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989660_54272337barunpatroSeriously, quite the opposite.

But so many erotic romance sites are GLBT friendly, which usually means that there’s a ton of gay and bisexual men, but a dearth of bisexual women and almost no lesbians. Transexuals?* Forget it.

I know why. Because the primary readers of erotic romance are gay men and straight women, and bisexual/lesbian women and (maybe) straight men are a much smaller fraction of the readership. (This isn’t to say that all straight women and gay men don’t read F/F fiction, just that my experience within fanfiction has shown me that it’s not very common.)

There isn’t anything overtly antagonistic toward F/F relationships, just a comparative lack of market interest, which I find sad.

Writing F/F relationships has just as much ladypart mention as a straight romance, with a lot of the same stuff going on, just without a cock involved, so it’s not because F/F grosses the average reader out. Does the romantic interest’s bits really matter that much?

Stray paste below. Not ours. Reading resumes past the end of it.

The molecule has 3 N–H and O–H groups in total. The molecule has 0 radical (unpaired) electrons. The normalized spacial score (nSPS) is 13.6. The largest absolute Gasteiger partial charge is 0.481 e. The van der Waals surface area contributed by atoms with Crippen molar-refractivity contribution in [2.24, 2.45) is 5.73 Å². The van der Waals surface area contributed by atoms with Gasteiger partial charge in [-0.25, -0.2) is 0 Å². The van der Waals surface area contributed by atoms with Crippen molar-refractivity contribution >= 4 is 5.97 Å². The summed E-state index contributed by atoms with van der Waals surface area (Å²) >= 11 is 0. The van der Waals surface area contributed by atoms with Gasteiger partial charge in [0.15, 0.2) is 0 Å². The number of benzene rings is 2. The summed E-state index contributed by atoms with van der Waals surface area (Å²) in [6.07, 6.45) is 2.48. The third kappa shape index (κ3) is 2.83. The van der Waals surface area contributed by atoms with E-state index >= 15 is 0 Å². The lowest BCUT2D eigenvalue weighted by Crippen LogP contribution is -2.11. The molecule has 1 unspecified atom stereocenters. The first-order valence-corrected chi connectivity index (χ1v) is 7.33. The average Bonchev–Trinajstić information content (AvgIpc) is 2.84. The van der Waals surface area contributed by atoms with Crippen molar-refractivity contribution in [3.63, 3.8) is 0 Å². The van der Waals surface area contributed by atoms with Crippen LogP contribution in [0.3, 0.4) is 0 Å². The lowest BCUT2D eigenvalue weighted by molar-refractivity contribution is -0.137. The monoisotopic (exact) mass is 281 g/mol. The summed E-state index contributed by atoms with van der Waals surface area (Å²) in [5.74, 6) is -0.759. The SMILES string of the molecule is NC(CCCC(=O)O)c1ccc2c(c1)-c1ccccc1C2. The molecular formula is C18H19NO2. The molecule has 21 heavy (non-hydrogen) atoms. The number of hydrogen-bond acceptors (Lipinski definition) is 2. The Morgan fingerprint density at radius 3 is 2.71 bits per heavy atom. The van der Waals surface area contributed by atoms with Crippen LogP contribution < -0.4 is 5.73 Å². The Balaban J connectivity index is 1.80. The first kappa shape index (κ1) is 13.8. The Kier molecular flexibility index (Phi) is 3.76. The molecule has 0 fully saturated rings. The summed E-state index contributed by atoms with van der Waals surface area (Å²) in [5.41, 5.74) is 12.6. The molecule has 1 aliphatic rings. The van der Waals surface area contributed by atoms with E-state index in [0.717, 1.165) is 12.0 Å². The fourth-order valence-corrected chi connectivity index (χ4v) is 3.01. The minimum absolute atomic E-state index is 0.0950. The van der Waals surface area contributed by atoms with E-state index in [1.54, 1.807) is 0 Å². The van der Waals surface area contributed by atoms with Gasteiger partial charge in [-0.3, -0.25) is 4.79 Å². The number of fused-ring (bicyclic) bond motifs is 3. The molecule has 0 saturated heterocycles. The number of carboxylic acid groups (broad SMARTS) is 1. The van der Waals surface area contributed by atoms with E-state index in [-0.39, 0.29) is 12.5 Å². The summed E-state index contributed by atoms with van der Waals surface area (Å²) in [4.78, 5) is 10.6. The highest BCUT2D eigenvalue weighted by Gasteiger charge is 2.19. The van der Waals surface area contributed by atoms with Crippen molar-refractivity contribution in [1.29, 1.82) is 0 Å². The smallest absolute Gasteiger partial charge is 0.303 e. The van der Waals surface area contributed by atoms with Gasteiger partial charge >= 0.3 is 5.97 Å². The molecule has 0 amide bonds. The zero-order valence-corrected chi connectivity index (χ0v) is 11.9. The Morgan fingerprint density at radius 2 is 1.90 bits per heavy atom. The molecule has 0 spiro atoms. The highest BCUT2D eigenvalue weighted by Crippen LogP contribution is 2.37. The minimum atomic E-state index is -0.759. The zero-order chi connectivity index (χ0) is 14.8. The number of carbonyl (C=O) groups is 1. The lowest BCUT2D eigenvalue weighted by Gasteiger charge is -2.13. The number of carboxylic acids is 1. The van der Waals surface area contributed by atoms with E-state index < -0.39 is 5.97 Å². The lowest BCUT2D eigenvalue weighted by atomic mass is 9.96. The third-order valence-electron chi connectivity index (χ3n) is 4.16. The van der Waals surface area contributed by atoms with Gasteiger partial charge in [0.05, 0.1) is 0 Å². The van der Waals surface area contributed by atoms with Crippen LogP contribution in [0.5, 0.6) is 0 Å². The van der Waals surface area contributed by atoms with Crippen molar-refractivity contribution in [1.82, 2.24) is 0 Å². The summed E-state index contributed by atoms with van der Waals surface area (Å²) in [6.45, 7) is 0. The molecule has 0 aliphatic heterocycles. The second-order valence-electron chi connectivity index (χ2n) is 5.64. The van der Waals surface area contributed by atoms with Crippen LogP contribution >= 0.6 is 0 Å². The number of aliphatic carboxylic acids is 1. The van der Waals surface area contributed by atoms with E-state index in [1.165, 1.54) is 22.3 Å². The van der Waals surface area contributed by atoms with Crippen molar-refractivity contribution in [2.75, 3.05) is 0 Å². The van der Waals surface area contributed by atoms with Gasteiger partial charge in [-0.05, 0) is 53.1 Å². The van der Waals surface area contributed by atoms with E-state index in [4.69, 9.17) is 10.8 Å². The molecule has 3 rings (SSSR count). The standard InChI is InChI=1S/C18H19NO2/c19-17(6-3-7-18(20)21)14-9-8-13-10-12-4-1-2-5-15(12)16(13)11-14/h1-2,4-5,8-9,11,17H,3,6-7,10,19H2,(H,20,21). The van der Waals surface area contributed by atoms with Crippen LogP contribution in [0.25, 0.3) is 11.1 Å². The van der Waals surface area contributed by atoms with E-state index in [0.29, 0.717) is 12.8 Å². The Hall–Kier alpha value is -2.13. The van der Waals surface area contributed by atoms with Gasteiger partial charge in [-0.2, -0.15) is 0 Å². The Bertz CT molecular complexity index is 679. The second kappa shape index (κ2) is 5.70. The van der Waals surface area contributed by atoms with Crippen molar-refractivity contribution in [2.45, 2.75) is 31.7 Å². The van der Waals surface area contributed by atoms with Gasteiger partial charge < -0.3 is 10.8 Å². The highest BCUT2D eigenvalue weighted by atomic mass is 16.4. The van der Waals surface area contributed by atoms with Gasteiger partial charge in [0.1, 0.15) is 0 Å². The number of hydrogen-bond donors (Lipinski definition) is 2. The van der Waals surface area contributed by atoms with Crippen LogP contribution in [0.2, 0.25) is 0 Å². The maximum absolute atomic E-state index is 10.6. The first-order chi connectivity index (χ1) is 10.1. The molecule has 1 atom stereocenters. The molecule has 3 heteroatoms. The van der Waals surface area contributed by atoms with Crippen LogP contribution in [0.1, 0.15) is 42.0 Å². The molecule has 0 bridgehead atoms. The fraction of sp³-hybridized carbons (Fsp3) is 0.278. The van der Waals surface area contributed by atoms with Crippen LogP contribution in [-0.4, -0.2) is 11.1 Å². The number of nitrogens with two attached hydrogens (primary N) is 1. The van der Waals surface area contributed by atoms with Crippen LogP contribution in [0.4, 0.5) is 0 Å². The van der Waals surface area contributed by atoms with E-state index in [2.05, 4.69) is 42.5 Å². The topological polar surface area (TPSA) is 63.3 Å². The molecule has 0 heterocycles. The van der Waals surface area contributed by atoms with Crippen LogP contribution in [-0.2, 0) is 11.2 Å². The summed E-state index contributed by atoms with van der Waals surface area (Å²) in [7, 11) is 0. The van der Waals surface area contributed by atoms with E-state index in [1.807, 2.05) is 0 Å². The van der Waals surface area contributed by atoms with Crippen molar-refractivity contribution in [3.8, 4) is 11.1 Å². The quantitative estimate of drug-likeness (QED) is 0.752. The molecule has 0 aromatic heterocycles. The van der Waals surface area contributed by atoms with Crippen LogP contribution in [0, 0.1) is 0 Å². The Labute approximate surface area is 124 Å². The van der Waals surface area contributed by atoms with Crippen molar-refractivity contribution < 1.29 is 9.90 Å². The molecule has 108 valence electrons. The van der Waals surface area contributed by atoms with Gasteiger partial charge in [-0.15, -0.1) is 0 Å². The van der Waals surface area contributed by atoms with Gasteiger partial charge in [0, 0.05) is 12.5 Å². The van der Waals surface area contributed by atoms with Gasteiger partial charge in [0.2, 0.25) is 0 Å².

When I wrote Winter Howl, I couldn’t care less that the conflict was whether to have a relationship with a woman or with a man. It was never about that. It was about whether Renee wanted to be with Britt or Grant. Love was far more important than such a shallow thing as whom had which parts, and I think the relationship was just as intense (in a different way) between Britt and Renee as between Renee and Grant. And that was what drove the story. Lots of hot sex was a byproduct, not the purpose of the plot, which makes any kind of sex more meaningful to me when I read or write it.

I use Winter Howl as an example because of the dynamics, not because I feel like it has less readership because of the relationships in it. I guess I won’t know that until I write something more on-market. :) I would be very disappointed if people were turned off because of the F/F relationship, though, I guess because I’d feel they were missing the point.

So does this inspire me to write more gay and bisexual men? No, although I do have a true fondness for bisexual men (which will be featured in Cry Wolf) and there’s a M/M novella in my WIP trunk.

Instead, I want to write a supernatural lesbian erotic romance just out of spite.

I totally fail at writing for a market, and I don’t even care. :) I think I’ll schedule that for NaNo2014.

*I have not yet written a story about a trans individual. I’m not yet comfortable writing from that perspective. My first published story ever was about an intersex woman, though. Although those aren’t not so much sexuality issues as a gender ones, and it’s unfortunate we smash them all together like that.  Maybe we do that because an atypical gender identity calls rigid sexuality identities into question?